Jesse Baumgartner, one of the report’s five co-authors, said that while The Commonwealth Fund could not rank the overall health system performance for Black and Native American/Alaskan Native Oregonians, there are still takeaways for those groups. 

One key measure, he said, is mortality amenable to health care. These are deaths attributed to a set of 33 conditions that are considered treatable, and can therefore serve as an indicator of health system failure. These include maternal death and deaths from the flu, pneumonia, thyroid disease and other serious but treatable ailments.

“You can see in Oregon, it’s almost doubled for the Black population what it is for the white population — about 112 out 100,000 population, compared to 64 — so that’s a really large gap and consistent with what we see across other states,” Baumgartner said.

For Native American/Alaskan Natives in Oregon, the rate of mortality amenable to health care is equal to that of whites, and for the Latinx/Hispanic group, the rate is lower than the rate for white people, with 45 deaths per 100,000 people. This is likely because the Latinx population tends to skew younger, Radley said.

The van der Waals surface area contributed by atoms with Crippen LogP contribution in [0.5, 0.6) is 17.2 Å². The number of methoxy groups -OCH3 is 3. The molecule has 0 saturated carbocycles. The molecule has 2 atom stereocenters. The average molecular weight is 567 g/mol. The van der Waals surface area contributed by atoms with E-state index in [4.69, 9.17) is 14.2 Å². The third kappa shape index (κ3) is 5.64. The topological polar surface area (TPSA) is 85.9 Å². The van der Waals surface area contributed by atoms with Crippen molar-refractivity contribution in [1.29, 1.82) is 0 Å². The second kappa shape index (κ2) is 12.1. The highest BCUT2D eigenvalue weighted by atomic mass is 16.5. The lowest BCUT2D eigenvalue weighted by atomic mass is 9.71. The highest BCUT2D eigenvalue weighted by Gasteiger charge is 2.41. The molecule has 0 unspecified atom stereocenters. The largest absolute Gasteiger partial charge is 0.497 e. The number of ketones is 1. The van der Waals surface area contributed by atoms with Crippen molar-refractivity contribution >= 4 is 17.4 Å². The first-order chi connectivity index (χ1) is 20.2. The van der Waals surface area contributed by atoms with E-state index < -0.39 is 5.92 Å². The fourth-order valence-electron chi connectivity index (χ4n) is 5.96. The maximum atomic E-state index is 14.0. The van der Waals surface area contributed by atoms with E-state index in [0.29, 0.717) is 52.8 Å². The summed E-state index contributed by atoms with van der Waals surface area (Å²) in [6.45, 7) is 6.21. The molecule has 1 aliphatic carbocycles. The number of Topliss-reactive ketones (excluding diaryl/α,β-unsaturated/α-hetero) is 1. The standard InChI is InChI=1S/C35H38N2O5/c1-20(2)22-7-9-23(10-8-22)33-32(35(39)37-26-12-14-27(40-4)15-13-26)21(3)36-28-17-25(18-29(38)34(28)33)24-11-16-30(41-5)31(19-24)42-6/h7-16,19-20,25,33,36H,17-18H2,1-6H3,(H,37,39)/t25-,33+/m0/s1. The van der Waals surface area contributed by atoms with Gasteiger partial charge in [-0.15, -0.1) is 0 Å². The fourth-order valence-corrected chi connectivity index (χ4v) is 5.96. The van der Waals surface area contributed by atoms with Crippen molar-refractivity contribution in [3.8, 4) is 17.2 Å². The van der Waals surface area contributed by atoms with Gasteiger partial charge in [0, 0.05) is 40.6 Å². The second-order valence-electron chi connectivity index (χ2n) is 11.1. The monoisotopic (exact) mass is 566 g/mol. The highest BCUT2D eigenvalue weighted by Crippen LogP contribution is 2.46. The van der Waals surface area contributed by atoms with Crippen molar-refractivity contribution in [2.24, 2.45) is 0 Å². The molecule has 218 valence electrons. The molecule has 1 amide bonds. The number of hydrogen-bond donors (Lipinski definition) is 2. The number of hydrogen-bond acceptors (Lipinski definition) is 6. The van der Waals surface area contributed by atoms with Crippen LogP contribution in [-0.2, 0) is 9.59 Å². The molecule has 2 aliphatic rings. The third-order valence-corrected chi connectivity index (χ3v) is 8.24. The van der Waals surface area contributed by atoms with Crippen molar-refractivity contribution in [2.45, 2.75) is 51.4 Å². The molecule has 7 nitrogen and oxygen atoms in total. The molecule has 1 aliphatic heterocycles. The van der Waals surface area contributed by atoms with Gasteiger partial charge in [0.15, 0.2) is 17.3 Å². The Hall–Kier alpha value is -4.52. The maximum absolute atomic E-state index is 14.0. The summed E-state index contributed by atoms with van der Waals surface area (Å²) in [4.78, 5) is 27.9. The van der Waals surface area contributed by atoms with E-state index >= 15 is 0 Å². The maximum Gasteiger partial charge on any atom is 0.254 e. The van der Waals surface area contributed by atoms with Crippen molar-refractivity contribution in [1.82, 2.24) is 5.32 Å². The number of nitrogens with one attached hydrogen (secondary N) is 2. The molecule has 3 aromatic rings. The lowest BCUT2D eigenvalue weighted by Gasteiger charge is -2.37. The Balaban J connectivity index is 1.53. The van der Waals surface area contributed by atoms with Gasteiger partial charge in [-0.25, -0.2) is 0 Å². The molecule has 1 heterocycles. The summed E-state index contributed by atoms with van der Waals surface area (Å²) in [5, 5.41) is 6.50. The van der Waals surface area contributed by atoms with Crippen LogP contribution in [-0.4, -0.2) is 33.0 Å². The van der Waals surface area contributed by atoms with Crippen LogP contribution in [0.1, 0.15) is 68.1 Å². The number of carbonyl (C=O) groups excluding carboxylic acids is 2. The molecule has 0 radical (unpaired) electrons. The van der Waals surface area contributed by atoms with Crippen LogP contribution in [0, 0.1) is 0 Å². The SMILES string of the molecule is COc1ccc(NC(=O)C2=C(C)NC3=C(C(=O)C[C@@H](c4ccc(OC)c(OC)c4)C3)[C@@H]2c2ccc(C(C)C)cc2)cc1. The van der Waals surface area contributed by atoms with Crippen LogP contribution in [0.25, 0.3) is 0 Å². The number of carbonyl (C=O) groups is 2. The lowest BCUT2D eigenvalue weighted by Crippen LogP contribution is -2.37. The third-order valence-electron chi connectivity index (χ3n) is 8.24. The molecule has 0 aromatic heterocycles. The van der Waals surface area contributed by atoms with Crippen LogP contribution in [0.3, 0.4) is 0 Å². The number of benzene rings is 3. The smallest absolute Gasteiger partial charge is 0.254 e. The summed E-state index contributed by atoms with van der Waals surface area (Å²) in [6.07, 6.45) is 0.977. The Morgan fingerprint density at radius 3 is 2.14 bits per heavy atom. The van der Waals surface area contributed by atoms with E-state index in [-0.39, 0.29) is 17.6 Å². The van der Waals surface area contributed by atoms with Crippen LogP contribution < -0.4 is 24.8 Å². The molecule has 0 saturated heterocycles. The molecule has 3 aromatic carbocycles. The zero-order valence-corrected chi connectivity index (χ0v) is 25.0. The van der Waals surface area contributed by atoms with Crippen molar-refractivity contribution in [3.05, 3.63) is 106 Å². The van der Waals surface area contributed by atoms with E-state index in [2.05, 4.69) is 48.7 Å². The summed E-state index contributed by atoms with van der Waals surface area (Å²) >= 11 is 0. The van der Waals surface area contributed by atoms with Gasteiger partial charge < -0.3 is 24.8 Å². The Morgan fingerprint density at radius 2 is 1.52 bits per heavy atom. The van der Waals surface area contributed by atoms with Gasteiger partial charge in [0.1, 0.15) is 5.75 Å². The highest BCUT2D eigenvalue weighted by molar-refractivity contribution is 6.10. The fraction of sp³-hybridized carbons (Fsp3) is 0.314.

For another key indicator, the percentage of uninsured adults, the Latinx population ranks as the most uninsured group in Oregon at 24%, according to the report. For comparison, just 8% of white Oregonians are uninsured. Oregon Legislators passed a bill earlier this year intended to extend Medicaid coverage to undocumented immigrants. Cover All People is expected to help 100,000 additional Oregonians obtain health insurance. It builds on a 2017 law that extended coverage to all children regardless of immigration status.   

“We hope that states use our report as a starting point to drill in more in areas where they can do more targeted research, potentially commission surveys that over-sample communities that they feel are being missed by some of these larger federal surveys,” Radley said.